But that notwithstanding, Brown doesn’t sound particularly “sad” to me. Does he sound sad to you? Yes, all of us try to put the best face on our life to strangers, but it’s quite a presumption, however well-meaning, for Baker to assume that Brown’s lot in life is a “sad” one. It’s certainly a life that a son of two Stanford educated parents who grew up in the Bay Area in relative comfort and who has made a few million dollars playing baseball can’t particularly relate to, but I wonder if Brown truly thinks his situation is “sad,” even if coal mines are bad places to work. Even if he’s not living the life he dreamed of when he was a teenager.

I don’t mean to be too critical of Baker here. I doubt there was a ton of thought or meaning behind his comments to Stone. But there is a tendency among people of a certain type — educated, usually liberal and of a certain financial and social class — to assume people of a different type — rural, blue collar — are unhappy with their lot in life. Or, more to the point, can’t be happy with their lot in life by virtue of where they live or what they do for a living. There’s a paternalism and a classism to that sort of sentiment that grates on me. It’s a phenomenon that lends itself to a lot of hand-wringing about the “poor souls” of less unfortunate circumstances but not a whole hell of a lot of action or change which could actually make those “poor souls'” lives better.

You know what makes the lives of people with hard, blue collar jobs enjoyable and endurable? Family and religion and, sometimes, country music and stuff like that. Next time you find yourself in a conversation with a well-off person who grew up in a liberal background in the Bay Area who likes to read Christopher Hitchens and whose brother plays in a symphony orchestra, turn the conversation to evangelical Christianity, country music and family. Oh, also bring up the idea of building a nuclear power plant someplace in the Bay Area (nothing would close coal mines faster than a few more nuclear power plants). I’m guessing that conversation will be kind of fun.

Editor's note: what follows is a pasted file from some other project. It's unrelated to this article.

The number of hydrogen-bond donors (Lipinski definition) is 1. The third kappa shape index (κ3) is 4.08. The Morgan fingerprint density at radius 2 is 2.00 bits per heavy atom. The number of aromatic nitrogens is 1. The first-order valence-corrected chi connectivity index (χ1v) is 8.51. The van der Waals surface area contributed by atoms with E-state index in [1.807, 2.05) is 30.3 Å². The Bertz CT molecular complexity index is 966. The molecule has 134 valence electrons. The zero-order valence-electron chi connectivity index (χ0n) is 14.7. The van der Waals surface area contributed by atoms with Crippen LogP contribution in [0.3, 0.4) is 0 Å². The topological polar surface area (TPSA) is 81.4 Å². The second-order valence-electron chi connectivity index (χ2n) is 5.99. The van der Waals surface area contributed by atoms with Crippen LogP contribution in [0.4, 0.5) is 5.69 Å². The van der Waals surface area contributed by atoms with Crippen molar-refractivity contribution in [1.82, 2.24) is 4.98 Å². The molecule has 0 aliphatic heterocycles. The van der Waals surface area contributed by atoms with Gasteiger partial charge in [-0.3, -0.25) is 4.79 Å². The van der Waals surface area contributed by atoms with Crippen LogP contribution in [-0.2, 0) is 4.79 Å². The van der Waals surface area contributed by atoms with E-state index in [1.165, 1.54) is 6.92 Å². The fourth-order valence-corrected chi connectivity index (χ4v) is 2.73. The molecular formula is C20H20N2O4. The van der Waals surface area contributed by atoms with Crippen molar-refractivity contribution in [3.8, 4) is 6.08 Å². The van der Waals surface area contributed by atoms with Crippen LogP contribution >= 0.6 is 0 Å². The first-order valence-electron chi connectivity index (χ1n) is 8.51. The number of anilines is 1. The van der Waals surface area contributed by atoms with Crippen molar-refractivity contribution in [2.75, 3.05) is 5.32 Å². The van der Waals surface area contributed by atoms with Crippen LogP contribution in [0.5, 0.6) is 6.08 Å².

And yes, here I am now stereotyping. We all do it to some degree. We should probably do it way less. And we should probably avoid trying to determine how happy and content someone is based on where they live and what they do. For the simple reason that we’re not, in fact, in their shoes.

UPDATE: After some extended conversation between someone on Twitter and me, Baker responded:

Ex-Angels employee charged in overdose death of Tyler Skaggs

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FORT WORTH, Texas — A former Angels employee has been charged with conspiracy to distribute fentanyl in connection with last year’s overdose death of Angels pitcher Tyler Skaggs, prosecutors in Texas announced Friday.

Eric Prescott Kay was arrested in Fort Worth, Texas, and made his first appearance Friday in federal court, according to Erin Nealy Cox, the U.S. Attorney for the Northern District of Texas. Kay was communications director for the Angels.

Skaggs was found dead in his hotel room in the Dallas area July 1, 2019, before the start of what was supposed to be a four-game series against the Texas Rangers. The first game was postponed before the teams played the final three games.

Skaggs died after choking on his vomit with a toxic mix of alcohol and the powerful painkillers fentanyl and oxycodone in his system, a coroner’s report said. Prosecutors accused Kay of providing the fentanyl to Skaggs and others, who were not named.

“Tyler Skaggs’s overdose – coming, as it did, in the midst of an ascendant baseball career – should be a wake-up call: No one is immune from this deadly drug, whether sold as a powder or hidden inside an innocuous-looking tablet,” Nealy Cox said.

If convicted, Kay faces up to 20 years in prison. Federal court records do not list an attorney representing him, and an attorney who previously spoke on his behalf did not immediately return a message seeking comment.